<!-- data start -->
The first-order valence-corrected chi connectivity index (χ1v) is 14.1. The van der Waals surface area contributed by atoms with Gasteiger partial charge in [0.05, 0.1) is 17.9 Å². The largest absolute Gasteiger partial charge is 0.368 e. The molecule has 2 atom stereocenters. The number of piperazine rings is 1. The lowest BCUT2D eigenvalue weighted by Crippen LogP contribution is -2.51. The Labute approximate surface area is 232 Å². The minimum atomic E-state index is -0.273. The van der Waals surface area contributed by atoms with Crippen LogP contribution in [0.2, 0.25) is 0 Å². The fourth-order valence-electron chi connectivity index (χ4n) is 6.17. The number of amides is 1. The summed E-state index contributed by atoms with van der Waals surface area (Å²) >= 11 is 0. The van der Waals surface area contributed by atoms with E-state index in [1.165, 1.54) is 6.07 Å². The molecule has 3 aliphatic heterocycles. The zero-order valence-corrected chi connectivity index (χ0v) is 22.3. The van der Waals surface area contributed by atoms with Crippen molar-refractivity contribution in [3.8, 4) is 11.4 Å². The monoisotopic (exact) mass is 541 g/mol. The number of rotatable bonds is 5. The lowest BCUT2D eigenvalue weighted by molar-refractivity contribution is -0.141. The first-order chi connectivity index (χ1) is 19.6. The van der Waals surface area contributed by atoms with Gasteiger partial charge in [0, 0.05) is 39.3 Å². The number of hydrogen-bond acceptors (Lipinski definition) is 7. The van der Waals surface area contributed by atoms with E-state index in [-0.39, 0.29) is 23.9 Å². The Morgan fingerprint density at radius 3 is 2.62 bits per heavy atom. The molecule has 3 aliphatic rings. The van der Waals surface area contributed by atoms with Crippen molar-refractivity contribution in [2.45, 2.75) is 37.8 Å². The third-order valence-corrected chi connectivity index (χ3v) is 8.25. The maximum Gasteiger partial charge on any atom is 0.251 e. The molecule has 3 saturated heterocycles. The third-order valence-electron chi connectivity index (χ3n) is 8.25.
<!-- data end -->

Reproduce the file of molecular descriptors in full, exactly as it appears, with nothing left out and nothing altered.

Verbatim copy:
The first-order valence-corrected chi connectivity index (χ1v) is 14.1. The van der Waals surface area contributed by atoms with Gasteiger partial charge in [0.05, 0.1) is 17.9 Å². The largest absolute Gasteiger partial charge is 0.368 e. The molecule has 2 atom stereocenters. The number of piperazine rings is 1. The lowest BCUT2D eigenvalue weighted by Crippen LogP contribution is -2.51. The Labute approximate surface area is 232 Å². The minimum atomic E-state index is -0.273. The van der Waals surface area contributed by atoms with Crippen LogP contribution in [0.2, 0.25) is 0 Å². The fourth-order valence-electron chi connectivity index (χ4n) is 6.17. The number of amides is 1. The summed E-state index contributed by atoms with van der Waals surface area (Å²) >= 11 is 0. The van der Waals surface area contributed by atoms with E-state index in [1.165, 1.54) is 6.07 Å². The molecule has 3 aliphatic heterocycles. The zero-order valence-corrected chi connectivity index (χ0v) is 22.3. The van der Waals surface area contributed by atoms with Crippen molar-refractivity contribution in [3.8, 4) is 11.4 Å². The monoisotopic (exact) mass is 541 g/mol. The number of rotatable bonds is 5. The lowest BCUT2D eigenvalue weighted by molar-refractivity contribution is -0.141. The first-order chi connectivity index (χ1) is 19.6. The van der Waals surface area contributed by atoms with Gasteiger partial charge in [0, 0.05) is 39.3 Å². The number of hydrogen-bond acceptors (Lipinski definition) is 7. The van der Waals surface area contributed by atoms with E-state index in [-0.39, 0.29) is 23.9 Å². The Morgan fingerprint density at radius 3 is 2.62 bits per heavy atom. The molecule has 3 aliphatic rings. The van der Waals surface area contributed by atoms with Crippen molar-refractivity contribution in [2.45, 2.75) is 37.8 Å². The third-order valence-corrected chi connectivity index (χ3v) is 8.25. The maximum Gasteiger partial charge on any atom is 0.251 e. The molecule has 3 saturated heterocycles. The third-order valence-electron chi connectivity index (χ3n) is 8.25.